Don't be deceived by this simple (you might not think it's so simple in a few moments), yet highly effective element of any introductory or long-term kettlebell protocol. The Swing is the first interaction between the lifter and the bell, and the first step in Swinging is learning to hold the kettlebell properly.
The bell handle should be at 45 degrees on the floor slightly in front of you. When working with the right hand, the left side of the kettlebell handle should be more rearward. Grab the handle with the right hand and slide it toward the left, so you're grabbing the handle off center. Apply the finger lock where the thumb is over the index finger pressing down, while the other three fingers can relax somewhat and allow the bell to drop in the hand as the finger locks does most of the work to secure the bell. Keep the finger lock and 45 degree angle on the bell handle throughout the entire swing motion.
This can be a difficult technique to master, but will save your hands and forearms tremendous stress and therefore extend your swing, clean, and snatch sets. The video demonstrates the technique. Lock the index finger over the thumb and relax the little, ring, and middle fingers to a degree. The objective of the finger lock (or hook grip) is to preserve the grip and forearm muscles, as well as reduce friction in the palm.
Once you get the bell moving it's time to pay attention to how your body naturally wants to move and breathe. Bend at the waist and hips but allow the spine to go through its natural range of motion as you "swing", moving with with the bell, not against it and EXHALE.
Once the bell is in motion, you do as little work as possible to keep it moving, allowing gravity and momentum work for you. This will generate much more productive sets, permitting more and more work to be performed. When swinging the bell back between your legs it moves in a perfect pendulum with no shake of the bell. If the bell shakes or rocks upward at the tail end of the motion, it means it still had motion left in it and you pulled forward against the moving bell. You didn't wait for the bell to finish its rearward arc. This is an inefficient way to move any object. Think of being on a swing in a playground. You need to let the swing's complete it's rearward travel before you thrust forward with your body. Same principle.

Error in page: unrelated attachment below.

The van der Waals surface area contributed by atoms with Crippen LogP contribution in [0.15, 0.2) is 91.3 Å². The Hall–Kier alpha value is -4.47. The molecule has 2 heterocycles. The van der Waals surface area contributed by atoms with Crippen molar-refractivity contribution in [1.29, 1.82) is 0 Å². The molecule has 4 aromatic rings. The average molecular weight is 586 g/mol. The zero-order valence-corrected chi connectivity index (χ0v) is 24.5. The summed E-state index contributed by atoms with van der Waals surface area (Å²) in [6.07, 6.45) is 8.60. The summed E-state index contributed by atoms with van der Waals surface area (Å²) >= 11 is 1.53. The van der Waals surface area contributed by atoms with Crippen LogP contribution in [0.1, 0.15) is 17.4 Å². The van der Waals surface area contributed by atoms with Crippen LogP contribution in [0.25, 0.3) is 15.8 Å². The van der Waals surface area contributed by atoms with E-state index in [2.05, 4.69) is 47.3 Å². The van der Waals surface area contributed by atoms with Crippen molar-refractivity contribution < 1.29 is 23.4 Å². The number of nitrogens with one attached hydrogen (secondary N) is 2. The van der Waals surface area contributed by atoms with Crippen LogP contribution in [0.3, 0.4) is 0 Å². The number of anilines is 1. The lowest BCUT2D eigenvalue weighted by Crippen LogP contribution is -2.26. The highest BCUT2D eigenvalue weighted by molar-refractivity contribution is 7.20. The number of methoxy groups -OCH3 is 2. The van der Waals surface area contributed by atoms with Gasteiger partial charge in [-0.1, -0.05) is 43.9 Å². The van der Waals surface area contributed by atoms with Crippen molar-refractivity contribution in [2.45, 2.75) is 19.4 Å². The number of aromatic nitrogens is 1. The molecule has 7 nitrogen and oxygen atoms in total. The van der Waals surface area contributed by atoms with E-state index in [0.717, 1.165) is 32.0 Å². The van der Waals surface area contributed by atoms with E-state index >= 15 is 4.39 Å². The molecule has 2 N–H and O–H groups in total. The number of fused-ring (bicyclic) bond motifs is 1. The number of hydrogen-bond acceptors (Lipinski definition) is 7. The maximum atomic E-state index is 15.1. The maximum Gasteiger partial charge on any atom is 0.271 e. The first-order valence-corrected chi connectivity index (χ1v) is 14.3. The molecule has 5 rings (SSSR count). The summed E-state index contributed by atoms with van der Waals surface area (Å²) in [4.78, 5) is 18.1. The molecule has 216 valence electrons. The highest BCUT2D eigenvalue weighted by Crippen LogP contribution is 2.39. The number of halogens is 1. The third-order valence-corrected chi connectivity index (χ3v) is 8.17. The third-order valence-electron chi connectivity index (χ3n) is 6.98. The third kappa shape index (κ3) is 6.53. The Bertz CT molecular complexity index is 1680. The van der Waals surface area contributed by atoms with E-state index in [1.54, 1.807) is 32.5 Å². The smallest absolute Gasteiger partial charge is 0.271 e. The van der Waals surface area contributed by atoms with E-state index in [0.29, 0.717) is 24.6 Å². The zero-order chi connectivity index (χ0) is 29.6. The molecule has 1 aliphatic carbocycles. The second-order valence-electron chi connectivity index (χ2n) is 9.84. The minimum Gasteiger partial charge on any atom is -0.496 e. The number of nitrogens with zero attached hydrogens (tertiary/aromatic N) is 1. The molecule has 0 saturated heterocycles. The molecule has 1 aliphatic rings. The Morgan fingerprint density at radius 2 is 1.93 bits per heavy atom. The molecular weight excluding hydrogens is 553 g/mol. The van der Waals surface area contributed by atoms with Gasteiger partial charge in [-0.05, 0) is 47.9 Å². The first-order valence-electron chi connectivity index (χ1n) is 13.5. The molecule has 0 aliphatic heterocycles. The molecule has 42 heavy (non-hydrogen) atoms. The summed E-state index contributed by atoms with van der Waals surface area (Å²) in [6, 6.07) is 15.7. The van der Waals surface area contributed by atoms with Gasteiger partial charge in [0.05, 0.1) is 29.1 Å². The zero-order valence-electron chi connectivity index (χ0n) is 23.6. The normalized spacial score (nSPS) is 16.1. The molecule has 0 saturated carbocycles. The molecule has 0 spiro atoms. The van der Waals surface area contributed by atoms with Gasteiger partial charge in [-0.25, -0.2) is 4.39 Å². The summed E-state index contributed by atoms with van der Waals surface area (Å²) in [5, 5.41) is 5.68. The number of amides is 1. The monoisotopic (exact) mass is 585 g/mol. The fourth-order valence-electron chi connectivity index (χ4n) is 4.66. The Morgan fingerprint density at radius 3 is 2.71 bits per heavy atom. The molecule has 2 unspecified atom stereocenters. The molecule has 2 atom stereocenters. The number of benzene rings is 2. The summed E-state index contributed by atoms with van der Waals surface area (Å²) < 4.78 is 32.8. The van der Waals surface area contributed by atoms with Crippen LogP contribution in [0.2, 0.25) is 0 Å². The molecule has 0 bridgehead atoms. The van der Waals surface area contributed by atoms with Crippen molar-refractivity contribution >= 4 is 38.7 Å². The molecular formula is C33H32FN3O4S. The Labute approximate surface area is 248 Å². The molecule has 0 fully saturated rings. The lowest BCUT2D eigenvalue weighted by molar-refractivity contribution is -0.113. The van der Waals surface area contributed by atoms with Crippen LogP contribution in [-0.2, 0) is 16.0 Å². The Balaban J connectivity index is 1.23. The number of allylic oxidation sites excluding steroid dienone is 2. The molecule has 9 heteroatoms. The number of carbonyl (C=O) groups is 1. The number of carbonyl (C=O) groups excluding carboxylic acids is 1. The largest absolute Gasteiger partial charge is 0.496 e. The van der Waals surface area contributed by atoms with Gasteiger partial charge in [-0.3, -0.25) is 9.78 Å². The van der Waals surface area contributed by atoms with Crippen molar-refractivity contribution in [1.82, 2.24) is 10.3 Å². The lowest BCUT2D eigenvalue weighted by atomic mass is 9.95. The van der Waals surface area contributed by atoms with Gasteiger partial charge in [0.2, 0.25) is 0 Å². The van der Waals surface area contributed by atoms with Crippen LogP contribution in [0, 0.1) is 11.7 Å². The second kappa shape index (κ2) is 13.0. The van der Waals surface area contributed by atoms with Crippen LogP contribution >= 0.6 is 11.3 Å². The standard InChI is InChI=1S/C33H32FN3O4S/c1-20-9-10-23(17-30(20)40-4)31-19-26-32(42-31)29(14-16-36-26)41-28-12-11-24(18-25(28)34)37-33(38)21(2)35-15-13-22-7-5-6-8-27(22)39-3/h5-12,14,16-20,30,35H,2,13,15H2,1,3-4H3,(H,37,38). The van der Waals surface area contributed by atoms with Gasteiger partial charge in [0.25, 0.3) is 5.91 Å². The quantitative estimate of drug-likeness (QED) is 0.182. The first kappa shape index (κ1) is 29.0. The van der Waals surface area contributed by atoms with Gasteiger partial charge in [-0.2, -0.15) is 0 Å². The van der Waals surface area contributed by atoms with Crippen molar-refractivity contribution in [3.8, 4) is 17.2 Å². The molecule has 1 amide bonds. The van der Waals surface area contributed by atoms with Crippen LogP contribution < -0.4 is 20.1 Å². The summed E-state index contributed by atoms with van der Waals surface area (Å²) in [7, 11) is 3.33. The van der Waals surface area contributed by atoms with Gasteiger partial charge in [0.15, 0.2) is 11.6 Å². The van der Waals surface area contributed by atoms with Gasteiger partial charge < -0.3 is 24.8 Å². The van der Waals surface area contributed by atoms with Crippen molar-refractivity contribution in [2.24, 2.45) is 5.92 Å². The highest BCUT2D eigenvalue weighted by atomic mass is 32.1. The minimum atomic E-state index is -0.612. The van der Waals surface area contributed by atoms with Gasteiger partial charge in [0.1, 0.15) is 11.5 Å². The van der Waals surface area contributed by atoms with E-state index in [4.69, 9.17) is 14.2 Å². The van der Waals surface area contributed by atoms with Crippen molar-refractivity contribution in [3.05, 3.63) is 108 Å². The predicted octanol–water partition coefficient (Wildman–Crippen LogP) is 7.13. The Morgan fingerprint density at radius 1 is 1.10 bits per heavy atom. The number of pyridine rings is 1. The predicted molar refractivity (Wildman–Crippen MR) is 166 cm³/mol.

When you reverse direction and stand up and INHALE, the thrust of the body quickly unfolding from legs to back pulls on the bell the moment it begins to change direction. The hand and arm here are a mere hook. As the bell is brought between the legs there is a vertical pop initiated by the rear shoulder that causes the elbow to bend upward. This elbow pop gives some more vertical direction to a mostly horizontal movement. The bell will reach it's apex at about waist to chest height, no continuous force is exerted on the bell other than the first quick pop of the elbow. The bell will float to its natural height and seem to freeze in midair in a weightless moment before dropping. At this frozen, weightless moment when the bell floats in front of you, you can feel the grip relax just before the bell falls and demands you follow it quickly and regrip.
The floating bell defies physics as we know it doesn't actually float, but it does change direction and appears to freeze for a second. When we move onto the Clean and Snatch, you'll realize how vital this weightless moment is to repositioning your hand in the kettlebells with little wear and tear.
When you fully grip the bell once again (finger lock, bell handle at 45 degrees), the arm straightens and the body is moving at the exact same speed as the kettlebell, not chasing it or ahead of it, but rather a seamless transition. Once again, allow the body to bend fluidly, exhaling deeply as you fold. Move to the point where the kettlebell is finished its rearward travels and at that exact moment, quickly change direction while still moving without stiffness, let the bell rise to its apex (don't forget the elbow pop), and drop once again.
Use Swings as a great warm up tool, usually with a lighter weight and lower reps. As a hard core finisher to an already tough workout, you'd normally swing with a weight that's slightly heavier than your Push Press, Jerks, and Snatches. Start out with 10 or 20 per hand and build up gradually. Don't underestimate the powerful Swing. It's the only kettlebell exercise with no built in rest position. It can develop a power lower body, hips, and glutes, as well as work the grip and finger lock. Be sure to start slowly and get approval from your health care professional before starting any new exercise.
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